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How you feel

The first few days with your baby can be a very emotional time for you and your partner. There is a lot to learn and do. There is the excitement of getting to know your baby, but you will also be tired and your body will be recovering from labour and the birth.

Keep your baby close to you as much as you can. Your partner should also spend time holding and being close to your baby. They may feel a little left out, especially if they have to leave you and the baby in hospital and return to an empty home. They may need support and encouragement to get involved. The more you can both hold and cuddle your baby, the more confident you will all feel.

You may feel tired for the first few days, so make sure you get plenty of rest. Even just walking and moving about can seem like hard work.

For a lot of mothers, the excitement and the pleasure of the new baby far outweigh any problems. But you can begin to feel low or rather depressed, especially if you are very tired or feel you cannot look after your baby in the way you would like.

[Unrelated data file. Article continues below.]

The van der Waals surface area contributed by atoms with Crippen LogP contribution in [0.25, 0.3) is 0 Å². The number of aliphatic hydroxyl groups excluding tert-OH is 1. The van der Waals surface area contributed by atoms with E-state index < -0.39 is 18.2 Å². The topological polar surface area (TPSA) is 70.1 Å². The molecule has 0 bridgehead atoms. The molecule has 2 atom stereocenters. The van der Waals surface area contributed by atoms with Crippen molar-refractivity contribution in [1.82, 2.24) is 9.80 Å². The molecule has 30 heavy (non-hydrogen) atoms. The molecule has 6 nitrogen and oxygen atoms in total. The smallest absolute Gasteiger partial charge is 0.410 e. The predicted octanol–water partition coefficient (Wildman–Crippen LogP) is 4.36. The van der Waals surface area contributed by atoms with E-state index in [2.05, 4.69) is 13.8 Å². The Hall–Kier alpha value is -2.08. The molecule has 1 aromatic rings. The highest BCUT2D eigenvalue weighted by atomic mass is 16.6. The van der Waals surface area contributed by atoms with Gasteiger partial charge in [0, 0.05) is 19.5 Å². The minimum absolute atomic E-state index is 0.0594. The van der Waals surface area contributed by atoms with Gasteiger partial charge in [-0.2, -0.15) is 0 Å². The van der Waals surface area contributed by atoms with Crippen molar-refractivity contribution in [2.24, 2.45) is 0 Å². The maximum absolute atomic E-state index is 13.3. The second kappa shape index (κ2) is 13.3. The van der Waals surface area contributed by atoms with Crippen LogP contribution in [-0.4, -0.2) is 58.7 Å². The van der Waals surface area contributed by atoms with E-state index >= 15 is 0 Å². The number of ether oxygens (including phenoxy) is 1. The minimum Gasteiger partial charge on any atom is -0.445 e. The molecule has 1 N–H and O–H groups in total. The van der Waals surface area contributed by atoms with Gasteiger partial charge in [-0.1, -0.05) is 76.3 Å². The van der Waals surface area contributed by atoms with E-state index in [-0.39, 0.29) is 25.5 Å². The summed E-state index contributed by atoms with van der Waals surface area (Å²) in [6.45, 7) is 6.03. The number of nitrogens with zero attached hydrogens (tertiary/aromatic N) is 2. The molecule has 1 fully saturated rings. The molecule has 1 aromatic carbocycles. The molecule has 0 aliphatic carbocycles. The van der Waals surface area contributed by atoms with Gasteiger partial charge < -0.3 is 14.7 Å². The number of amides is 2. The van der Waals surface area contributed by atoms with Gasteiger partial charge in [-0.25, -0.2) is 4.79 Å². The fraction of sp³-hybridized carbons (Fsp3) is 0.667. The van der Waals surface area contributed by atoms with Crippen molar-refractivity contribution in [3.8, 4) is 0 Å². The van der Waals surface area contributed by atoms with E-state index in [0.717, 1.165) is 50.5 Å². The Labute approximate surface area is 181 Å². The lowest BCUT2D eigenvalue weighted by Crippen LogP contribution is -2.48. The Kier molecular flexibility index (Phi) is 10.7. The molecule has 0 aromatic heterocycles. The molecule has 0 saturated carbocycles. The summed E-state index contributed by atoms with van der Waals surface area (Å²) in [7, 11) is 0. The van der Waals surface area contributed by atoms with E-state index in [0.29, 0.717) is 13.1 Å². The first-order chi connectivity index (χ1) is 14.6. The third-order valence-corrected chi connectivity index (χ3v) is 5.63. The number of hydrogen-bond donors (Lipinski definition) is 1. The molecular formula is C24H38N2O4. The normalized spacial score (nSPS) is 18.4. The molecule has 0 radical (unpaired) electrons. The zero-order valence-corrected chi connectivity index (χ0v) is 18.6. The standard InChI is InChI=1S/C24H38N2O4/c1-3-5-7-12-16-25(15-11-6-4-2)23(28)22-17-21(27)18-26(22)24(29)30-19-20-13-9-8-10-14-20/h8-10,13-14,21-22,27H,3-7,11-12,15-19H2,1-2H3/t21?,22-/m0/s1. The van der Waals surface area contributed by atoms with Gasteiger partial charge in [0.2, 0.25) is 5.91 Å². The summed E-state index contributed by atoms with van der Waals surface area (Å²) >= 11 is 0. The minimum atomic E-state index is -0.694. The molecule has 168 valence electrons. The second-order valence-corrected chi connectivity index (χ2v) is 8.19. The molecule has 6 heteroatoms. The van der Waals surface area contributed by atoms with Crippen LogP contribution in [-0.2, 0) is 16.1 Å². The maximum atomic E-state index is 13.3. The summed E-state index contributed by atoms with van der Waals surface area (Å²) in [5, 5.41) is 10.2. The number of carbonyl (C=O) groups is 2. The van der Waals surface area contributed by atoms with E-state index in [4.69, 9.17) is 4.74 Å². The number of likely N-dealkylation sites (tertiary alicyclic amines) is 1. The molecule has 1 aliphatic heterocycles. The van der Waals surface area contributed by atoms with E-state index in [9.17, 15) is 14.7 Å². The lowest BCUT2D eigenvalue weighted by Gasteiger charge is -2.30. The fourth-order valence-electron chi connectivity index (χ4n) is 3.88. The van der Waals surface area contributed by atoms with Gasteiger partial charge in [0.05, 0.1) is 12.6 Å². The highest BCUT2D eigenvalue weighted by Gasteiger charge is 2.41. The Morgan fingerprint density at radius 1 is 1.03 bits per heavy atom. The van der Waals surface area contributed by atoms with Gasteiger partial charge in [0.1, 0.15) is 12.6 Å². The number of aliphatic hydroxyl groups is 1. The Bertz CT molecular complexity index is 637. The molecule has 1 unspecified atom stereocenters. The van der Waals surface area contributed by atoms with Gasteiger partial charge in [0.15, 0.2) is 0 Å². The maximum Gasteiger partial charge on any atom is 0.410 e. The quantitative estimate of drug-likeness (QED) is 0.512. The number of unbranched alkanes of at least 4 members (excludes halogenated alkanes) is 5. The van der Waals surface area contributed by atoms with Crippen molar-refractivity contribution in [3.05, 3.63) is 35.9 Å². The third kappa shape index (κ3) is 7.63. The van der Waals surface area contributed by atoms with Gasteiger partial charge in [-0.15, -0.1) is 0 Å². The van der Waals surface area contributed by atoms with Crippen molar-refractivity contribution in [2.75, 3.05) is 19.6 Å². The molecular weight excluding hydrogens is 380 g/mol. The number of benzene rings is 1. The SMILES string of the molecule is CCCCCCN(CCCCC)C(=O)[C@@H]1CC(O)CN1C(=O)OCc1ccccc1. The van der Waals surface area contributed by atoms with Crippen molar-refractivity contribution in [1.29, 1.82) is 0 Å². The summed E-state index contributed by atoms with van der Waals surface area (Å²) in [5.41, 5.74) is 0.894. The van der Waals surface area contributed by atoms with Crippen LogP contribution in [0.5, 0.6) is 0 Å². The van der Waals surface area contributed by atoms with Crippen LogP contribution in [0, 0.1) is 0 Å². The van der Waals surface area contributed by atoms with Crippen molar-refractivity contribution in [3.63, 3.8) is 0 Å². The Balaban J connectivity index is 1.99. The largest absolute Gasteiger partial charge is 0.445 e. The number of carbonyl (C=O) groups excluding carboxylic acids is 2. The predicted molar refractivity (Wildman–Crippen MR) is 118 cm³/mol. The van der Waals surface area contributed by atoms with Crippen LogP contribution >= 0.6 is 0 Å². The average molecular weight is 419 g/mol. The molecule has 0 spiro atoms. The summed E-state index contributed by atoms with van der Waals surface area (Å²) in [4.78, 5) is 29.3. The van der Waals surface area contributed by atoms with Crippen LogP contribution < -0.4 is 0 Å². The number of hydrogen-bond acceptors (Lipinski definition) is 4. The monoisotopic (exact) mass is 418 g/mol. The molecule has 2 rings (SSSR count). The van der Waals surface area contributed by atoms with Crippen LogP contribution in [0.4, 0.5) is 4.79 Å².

Giving birth is an emotional and tiring experience and your hormones change dramatically in the first few days. Some women get the "baby blues" and feel weepy around three to five days after giving birth (make sure you and your partner know the signs of postnatal depression). Feeling weepy can be worse if your labour was difficult, you are very tired or you have other worries.

Some women worry because they don't love their baby immediately. It is not always love at first sight. You may just need to give yourself time, but can still care for your baby and provide all the warmth and security he or she needs.


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